Mirror of Emotions
(International Amity, 2001)
The violin, in my opinion, has more power to touch the heart than music created from any other instrument. When I think of violinists whose talents have the ability to flood me with emotion, I think of Hugh Marsh (one of Loreena McKennitt's Idling Porsches) and Karen Briggs (from Yanni's band). I have now been introduced to another master who knows how to conjure magic with his bow. I am talking about Farzad.
Farzad Khozein has released a must-have CD with Mirror of Emotions. It contains 10 melodic tunes that will bring the listener on a journey of highs and lows. This journey will cover several continents as Farzad explores styles ranging from Persian to Latin to Western classical laced with a new-age sound.
Farzad was born in Tehran, Iran. By age 18, he was forced to flee when members of his family were persecuted, according to the promotional material, for believing in the Baha'i faith. Consequently, Farzad has lived in Africa, South America and, for most of his life, the United States (where he received his college education).
Farzad began taking violin lessons at age 6. His teacher was his uncle, Rahmatolla'h Badiyi, who is "one of the most renowned classical violin and kama'ncheh (like a small Persian cello) players in Iranian history." Farzad was composing music by the second grade. He tends to focus on the harmony in a piece. When he hears the melody, he immediately starts to work around it.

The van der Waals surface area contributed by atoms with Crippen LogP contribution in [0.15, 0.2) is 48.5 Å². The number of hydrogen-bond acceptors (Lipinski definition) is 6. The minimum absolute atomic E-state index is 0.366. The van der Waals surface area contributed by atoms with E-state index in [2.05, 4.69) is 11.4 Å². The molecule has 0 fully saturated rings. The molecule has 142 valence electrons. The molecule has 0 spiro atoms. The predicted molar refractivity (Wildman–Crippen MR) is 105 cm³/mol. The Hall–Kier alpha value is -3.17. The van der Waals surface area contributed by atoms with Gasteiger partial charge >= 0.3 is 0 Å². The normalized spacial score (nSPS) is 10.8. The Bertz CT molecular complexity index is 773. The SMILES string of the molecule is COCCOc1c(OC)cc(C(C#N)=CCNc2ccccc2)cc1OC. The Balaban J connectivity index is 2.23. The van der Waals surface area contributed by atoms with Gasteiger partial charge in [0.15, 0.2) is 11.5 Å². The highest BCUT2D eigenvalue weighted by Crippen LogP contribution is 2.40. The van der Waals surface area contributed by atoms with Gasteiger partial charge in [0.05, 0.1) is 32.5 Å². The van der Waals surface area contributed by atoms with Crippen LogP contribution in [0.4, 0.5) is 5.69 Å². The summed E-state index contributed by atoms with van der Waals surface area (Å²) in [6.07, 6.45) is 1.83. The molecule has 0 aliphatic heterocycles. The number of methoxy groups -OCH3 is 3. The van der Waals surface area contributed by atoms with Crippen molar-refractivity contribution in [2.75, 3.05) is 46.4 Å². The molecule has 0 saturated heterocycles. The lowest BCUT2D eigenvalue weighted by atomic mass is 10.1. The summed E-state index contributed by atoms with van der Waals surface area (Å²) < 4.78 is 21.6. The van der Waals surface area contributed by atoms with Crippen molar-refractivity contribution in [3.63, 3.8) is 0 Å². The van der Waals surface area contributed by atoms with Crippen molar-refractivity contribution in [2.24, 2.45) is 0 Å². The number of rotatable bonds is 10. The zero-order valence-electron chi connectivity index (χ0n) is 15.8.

One of the better selections on Mirror of Emotions is "Flight of the Lovers." This tune starts off slow and melancholic. The intro is followed by a frenzied pace that magnificently translates the visual of fleeing lovers into music. The violin playing is almost harsh in that the piece is supposed to imply a rushed feeling. I can't help but close my eyes and let the sound waves wash over me. This is very powerful music.
The three Latin inspired tracks are also excellent. Farzad composed "La Da'diva (The Gift)," which he calls his "interpretation of cha-cha and Bossa Nova rhythms." His producer, Louie Shelton, wrote the next two pieces, "Santa Fe Nights" and "Fiesta." The latter is certainly the most upbeat selection on the CD.
The music is brought to life, not just by Farzad, but by those who back him up. Shelton, who has released several albums of his own, contributes acoustic and electric guitar. There is also Craig Nelson (bass), Tommy Wells (drums) and an uncredited keyboardist.
I think any lover of the violin is doing themselves a great disservice if they do not at least take a moment to listen to some of this music. Farzad's music is beautiful and complex, and it reaches beyond borders in a way the spoken word cannot.